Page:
Want to See the Ball Game? Scan Your Iris First
“And he causeth all, both small and great, rich and poor, free and bond, to receive a mark in their right hand, or in their foreheads: And that no man might buy or sell, save he that had the mark, or the name of the beast, or the number of his name.” Revelation 13:16,17 (KJV)
EDITOR’S NOTE: As we have been telling you for the past 7 years now, everything they want to trap you with is first presented as either a time-saving convenience or a device designed for the safety of you or your children. That’s how they get you to adopt it. 47,000 people on various lines to see a Steelers game? No problem. Just scan your iris or wear an RFID tracking device like they do at Disney, and you don’t have to wait at all. You get to speed through the line, and they get to record your biometric data. Good deal, right?
Lazaro Torres, a die-hard Miami Heat fan, was scurrying to reach his seat before tip-off one night last month when he hit an all-too-common roadblock: Two dozen fans stirring impatiently in the security-check line. Not a problem. He slid into a special entrance line, laid two fingers on a print scanner and, with the Heat’s rapid blessing, cruised into the arena.
“It’s been great,” Torres, a 43-year-old season-ticket holder, said of the service, known as Clear, which offers queue-skipping privileges for six U.S. sports teams including New York’s Yankees and Mets baseball franchises. His interview was necessarily brief. “I’m running a little late.”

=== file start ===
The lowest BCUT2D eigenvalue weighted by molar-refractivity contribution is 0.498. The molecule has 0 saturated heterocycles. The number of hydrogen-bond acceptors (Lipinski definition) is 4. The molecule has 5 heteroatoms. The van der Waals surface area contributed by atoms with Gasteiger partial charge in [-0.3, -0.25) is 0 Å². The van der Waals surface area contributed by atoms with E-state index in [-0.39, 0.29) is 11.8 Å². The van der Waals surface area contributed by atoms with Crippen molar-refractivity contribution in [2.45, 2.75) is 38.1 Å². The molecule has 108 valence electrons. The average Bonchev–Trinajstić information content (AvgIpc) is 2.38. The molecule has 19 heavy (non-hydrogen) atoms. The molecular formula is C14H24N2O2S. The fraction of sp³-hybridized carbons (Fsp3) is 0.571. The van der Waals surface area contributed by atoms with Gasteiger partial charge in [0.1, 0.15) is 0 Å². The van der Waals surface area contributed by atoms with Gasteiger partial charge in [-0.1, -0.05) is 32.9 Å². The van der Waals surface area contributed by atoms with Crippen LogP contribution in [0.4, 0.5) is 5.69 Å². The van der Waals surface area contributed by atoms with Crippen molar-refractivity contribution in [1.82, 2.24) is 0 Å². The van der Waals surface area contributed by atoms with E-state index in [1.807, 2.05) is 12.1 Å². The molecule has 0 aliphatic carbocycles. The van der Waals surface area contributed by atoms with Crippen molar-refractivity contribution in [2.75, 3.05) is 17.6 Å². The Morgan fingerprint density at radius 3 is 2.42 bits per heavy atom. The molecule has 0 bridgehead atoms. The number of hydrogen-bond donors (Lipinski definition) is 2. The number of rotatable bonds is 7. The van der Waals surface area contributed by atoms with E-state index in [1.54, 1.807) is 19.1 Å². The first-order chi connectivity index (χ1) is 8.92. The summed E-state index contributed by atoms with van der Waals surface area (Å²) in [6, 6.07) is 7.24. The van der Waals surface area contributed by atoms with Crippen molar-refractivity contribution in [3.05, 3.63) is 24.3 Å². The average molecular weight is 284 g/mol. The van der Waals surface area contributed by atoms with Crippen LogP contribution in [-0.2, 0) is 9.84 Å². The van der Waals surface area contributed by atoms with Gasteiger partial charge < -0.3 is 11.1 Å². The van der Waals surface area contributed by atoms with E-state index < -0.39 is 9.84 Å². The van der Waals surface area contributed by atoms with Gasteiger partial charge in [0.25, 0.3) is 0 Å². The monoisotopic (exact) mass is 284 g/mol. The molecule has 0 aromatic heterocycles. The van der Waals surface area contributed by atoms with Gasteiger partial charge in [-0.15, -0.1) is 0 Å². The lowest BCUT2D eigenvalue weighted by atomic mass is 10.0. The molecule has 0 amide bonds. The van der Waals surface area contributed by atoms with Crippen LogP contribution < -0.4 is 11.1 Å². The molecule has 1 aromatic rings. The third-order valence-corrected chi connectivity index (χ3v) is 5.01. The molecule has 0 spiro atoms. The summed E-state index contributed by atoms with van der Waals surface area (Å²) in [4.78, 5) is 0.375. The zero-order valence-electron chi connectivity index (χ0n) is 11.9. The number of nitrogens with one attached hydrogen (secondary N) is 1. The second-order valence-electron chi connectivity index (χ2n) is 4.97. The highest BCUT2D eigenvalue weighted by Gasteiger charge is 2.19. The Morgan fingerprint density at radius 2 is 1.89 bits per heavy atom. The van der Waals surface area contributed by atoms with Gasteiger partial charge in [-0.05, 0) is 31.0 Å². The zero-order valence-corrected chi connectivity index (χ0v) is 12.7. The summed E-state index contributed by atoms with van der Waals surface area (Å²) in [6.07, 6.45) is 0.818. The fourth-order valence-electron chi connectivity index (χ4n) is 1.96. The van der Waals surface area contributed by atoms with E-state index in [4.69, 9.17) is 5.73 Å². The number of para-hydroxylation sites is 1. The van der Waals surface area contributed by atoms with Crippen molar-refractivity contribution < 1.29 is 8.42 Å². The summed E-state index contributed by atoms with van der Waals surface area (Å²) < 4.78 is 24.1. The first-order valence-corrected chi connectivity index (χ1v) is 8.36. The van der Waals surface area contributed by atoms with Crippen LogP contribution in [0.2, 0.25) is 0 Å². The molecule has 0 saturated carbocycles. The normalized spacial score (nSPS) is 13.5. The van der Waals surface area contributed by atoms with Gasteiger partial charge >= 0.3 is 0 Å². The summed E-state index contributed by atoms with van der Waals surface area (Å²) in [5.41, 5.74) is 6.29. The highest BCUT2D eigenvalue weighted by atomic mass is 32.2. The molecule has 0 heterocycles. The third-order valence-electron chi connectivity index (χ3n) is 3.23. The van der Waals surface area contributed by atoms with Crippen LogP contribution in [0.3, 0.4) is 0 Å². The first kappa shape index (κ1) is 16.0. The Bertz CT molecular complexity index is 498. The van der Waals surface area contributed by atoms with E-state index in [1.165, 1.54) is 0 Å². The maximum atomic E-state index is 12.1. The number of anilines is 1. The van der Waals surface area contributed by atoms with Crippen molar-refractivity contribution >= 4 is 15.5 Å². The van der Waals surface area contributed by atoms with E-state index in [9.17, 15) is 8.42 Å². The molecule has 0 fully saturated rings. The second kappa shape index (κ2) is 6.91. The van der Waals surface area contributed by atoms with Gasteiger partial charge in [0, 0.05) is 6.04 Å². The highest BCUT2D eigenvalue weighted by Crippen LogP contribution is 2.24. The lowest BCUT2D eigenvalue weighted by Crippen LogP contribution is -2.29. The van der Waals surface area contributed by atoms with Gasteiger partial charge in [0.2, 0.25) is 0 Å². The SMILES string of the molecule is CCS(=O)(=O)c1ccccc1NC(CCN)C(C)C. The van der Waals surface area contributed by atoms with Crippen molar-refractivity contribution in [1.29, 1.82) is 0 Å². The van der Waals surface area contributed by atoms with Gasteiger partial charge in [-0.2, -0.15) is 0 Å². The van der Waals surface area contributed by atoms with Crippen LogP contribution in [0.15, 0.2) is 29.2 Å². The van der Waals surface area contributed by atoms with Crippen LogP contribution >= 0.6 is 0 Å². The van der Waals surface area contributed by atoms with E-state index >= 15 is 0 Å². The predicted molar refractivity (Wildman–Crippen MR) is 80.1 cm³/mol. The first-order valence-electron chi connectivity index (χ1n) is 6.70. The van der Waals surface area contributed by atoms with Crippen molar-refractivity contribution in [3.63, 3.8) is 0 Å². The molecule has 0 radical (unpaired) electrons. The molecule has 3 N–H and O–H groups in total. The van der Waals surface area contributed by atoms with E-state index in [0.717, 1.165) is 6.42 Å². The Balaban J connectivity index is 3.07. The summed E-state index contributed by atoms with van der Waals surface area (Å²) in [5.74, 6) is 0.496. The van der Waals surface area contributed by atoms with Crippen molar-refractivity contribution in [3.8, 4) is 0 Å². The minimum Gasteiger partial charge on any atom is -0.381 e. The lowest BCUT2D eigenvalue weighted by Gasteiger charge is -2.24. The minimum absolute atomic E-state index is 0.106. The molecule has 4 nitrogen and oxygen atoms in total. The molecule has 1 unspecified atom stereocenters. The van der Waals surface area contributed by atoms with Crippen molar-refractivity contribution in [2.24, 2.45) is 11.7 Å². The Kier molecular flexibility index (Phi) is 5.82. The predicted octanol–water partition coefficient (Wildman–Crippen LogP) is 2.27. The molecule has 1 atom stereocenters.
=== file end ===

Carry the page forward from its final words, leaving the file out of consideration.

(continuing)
Attending a game used to be a low-tech pleasure: Buy a ticket and grab a bleacher seat. Now, with metal detectors and bag checks standard at almost all major sporting venues, companies have begun offering biometric and other tools to create the equivalent of express security lanes like those in airports. Those fingerprints and iris scans also allow teams to track fans’ behavior and purchasing habits, helping them rake in more revenue and fatten profits while triggering at the same time the privacy concerns that dog this sort of technology in other parts of the economy.
Clear, owned by Alclear LLC, also provides similar security services at 16 airports, where passengers can get fast-tracked for $179 a year. At stadiums, teams pay a licensing fee and fans nothing.
Other companies offer streamlining at stadiums and other venues to government-vetted members of PreCheck, the Transportation Security Administration’s service for airline travelers. And Walt Disney Co. theme parks offer expedited fingerprint-based identity scanning to customers who’ve bought certain passes.
Security advocates and the U.S. Department of Homeland Security have been calling for stronger protection at large gatherings since the Sept. 11, 2001, terrorist strikes. Attacks such as the Boston Marathon bombings in 2013 that killed three people added urgency, said Lou Marciani, director of the National Center for Spectator Sports Safety and Security at the University of Southern Mississippi.
“Between training and processes and technology, we are trying our darnedest to harden arenas and marathons and high school sports,” Marciani said. source